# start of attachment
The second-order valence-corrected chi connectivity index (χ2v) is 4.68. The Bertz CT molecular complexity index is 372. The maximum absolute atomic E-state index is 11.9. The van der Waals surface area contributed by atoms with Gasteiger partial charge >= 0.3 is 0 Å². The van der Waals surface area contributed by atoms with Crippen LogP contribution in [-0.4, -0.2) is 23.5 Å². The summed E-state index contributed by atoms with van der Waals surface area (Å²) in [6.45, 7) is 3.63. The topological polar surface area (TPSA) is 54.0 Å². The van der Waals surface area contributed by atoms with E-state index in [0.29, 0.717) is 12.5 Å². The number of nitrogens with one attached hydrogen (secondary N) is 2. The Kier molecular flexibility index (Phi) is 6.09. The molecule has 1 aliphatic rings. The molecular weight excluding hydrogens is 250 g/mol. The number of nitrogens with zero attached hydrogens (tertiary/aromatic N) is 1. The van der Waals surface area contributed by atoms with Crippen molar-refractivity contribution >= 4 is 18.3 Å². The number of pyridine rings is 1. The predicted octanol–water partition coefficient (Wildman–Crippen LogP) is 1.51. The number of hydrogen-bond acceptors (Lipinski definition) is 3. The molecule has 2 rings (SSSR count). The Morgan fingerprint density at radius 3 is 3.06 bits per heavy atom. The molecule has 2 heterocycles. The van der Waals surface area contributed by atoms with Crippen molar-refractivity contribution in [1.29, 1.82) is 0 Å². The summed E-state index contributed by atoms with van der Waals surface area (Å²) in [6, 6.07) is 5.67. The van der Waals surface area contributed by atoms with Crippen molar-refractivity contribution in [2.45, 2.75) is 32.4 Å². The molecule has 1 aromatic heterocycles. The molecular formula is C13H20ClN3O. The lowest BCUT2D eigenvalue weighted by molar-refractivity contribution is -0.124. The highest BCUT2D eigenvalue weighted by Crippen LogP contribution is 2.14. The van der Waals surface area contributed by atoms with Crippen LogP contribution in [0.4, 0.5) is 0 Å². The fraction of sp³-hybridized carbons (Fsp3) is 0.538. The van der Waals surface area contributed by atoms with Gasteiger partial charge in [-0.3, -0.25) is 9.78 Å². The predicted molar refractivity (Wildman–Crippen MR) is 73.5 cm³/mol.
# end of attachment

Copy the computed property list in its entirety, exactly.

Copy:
The second-order valence-corrected chi connectivity index (χ2v) is 4.68. The Bertz CT molecular complexity index is 372. The maximum absolute atomic E-state index is 11.9. The van der Waals surface area contributed by atoms with Gasteiger partial charge >= 0.3 is 0 Å². The van der Waals surface area contributed by atoms with Crippen LogP contribution in [-0.4, -0.2) is 23.5 Å². The summed E-state index contributed by atoms with van der Waals surface area (Å²) in [6.45, 7) is 3.63. The topological polar surface area (TPSA) is 54.0 Å². The van der Waals surface area contributed by atoms with E-state index in [0.29, 0.717) is 12.5 Å². The number of nitrogens with one attached hydrogen (secondary N) is 2. The Kier molecular flexibility index (Phi) is 6.09. The molecule has 1 aliphatic rings. The molecular weight excluding hydrogens is 250 g/mol. The number of nitrogens with zero attached hydrogens (tertiary/aromatic N) is 1. The van der Waals surface area contributed by atoms with Crippen molar-refractivity contribution >= 4 is 18.3 Å². The number of pyridine rings is 1. The predicted octanol–water partition coefficient (Wildman–Crippen LogP) is 1.51. The number of hydrogen-bond acceptors (Lipinski definition) is 3. The molecule has 2 rings (SSSR count). The Morgan fingerprint density at radius 3 is 3.06 bits per heavy atom. The molecule has 2 heterocycles. The van der Waals surface area contributed by atoms with Crippen molar-refractivity contribution in [1.29, 1.82) is 0 Å². The summed E-state index contributed by atoms with van der Waals surface area (Å²) in [6, 6.07) is 5.67. The van der Waals surface area contributed by atoms with Crippen molar-refractivity contribution in [2.45, 2.75) is 32.4 Å². The molecule has 1 aromatic heterocycles. The molecular formula is C13H20ClN3O. The lowest BCUT2D eigenvalue weighted by molar-refractivity contribution is -0.124. The highest BCUT2D eigenvalue weighted by Crippen LogP contribution is 2.14. The van der Waals surface area contributed by atoms with Crippen LogP contribution in [0.4, 0.5) is 0 Å². The fraction of sp³-hybridized carbons (Fsp3) is 0.538. The van der Waals surface area contributed by atoms with Gasteiger partial charge in [-0.3, -0.25) is 9.78 Å². The predicted molar refractivity (Wildman–Crippen MR) is 73.5 cm³/mol.